That being said Bazooka Joe brings up good point about spring. I wanted my Hyperpro progressive with added spacer on reworked Sasquatch but Jay said risk of bottoming spring with 7/16” spacers I had and would not warranty that. Decided to try his spring (+$100 reasonable). Note - Hyperpro progressive would be perfect range for me (2” inch sag solo no bags) if they made the spring about 7/16” longer – as is too much sag IMO without spacer - but l like the increased rate dual riding the more you load it (even better than Sasquatch single rate IMO for that). Sasquatch heavier spring per my weight and use works fine 2-up – but with only about 1” sag solo after settling in seems stiff and sort of negates my ¾” lowering links – it does handle real sporty.

I did measurements on the attached spreadsheet to check the issue of Hyperpro with spacers bottoming. Shows just happening with 7/16” spacers right about the rubber bumper. Paint wear on spring coils showed closer wound progressing coils rubbing but no sign of that on remaining coils and I never felt it bottom. I am still thinking of trying the Hyperpro on the rebuilt shock but I am not sure if that is risky given measurements show spring bottoming if it gets into the rubber bumper. Probably best to use his spring and deal with the low sag solo setup – still debating.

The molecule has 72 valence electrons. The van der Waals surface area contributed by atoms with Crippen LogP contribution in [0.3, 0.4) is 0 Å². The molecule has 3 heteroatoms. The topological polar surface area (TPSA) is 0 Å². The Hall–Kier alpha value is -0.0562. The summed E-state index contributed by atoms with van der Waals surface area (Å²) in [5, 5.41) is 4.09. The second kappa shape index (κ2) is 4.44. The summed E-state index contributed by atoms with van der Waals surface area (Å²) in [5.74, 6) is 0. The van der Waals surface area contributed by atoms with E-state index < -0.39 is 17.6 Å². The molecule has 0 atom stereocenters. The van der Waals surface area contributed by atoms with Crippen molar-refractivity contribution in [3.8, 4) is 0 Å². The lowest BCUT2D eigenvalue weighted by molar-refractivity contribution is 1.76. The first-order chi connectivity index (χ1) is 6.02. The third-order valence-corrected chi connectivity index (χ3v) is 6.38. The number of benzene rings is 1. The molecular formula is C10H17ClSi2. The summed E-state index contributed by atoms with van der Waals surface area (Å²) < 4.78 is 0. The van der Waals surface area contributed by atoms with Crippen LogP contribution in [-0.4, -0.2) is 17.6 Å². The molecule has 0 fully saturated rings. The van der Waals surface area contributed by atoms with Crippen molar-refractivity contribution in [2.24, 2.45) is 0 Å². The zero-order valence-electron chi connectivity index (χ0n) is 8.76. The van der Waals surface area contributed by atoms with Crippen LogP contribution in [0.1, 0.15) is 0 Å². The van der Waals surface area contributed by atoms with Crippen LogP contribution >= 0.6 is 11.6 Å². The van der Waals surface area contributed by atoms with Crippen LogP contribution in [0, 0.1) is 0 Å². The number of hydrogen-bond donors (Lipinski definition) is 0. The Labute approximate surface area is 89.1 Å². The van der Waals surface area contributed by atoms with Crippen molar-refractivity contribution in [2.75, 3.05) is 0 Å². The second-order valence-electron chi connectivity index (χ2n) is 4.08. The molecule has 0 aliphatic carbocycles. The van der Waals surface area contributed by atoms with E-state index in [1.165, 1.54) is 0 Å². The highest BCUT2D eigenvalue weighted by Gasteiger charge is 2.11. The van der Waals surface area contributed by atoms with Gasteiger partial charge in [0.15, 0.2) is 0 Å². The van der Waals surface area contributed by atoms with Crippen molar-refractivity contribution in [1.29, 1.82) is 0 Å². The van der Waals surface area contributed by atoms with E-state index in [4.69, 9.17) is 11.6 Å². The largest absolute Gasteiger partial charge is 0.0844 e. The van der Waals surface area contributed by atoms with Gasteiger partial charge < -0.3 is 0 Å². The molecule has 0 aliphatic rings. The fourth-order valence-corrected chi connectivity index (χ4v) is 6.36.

I am not that I have shock travel measurements as accurate as I could measuring with spring on and whether the rubber bumper is to be considered in the shock travel - so if someone has a solid number to use on that handy I would appreciate it.
 

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Very satisfied with my Elka. I'm glad I got the one with separate low velocity and high velocity compression damping...the test riding and setting the three damping rates was interesting, and I like the result.

Does the Öhlins SU 823 have compression damping adjustments? The brochure seems to show only rebound damping and preload. Lack of adjustable compression damping might be a problem for some riders, as well as the lack of choice of springs unless the vendor can supply the correct spring. To get a shock without adjustable compression damping, I think I'd go to Sasquatch.
http://www.ohlins.com/Products/MountingInstructions/MI_SU823.pdf

Isn't the shock linkage giving the shock proportional action? A proportional spring isn't needed in that case.
 

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progressive spring

Yes PT - I think action does provide progressive rate on the rear shock with singe rate spring. I know veiws of mixed on progressive springs and most don't like them. I just decided to try the progressive spring at advice of vendor who was concerned the single rate that would work well for dual loaded would be too hard solo.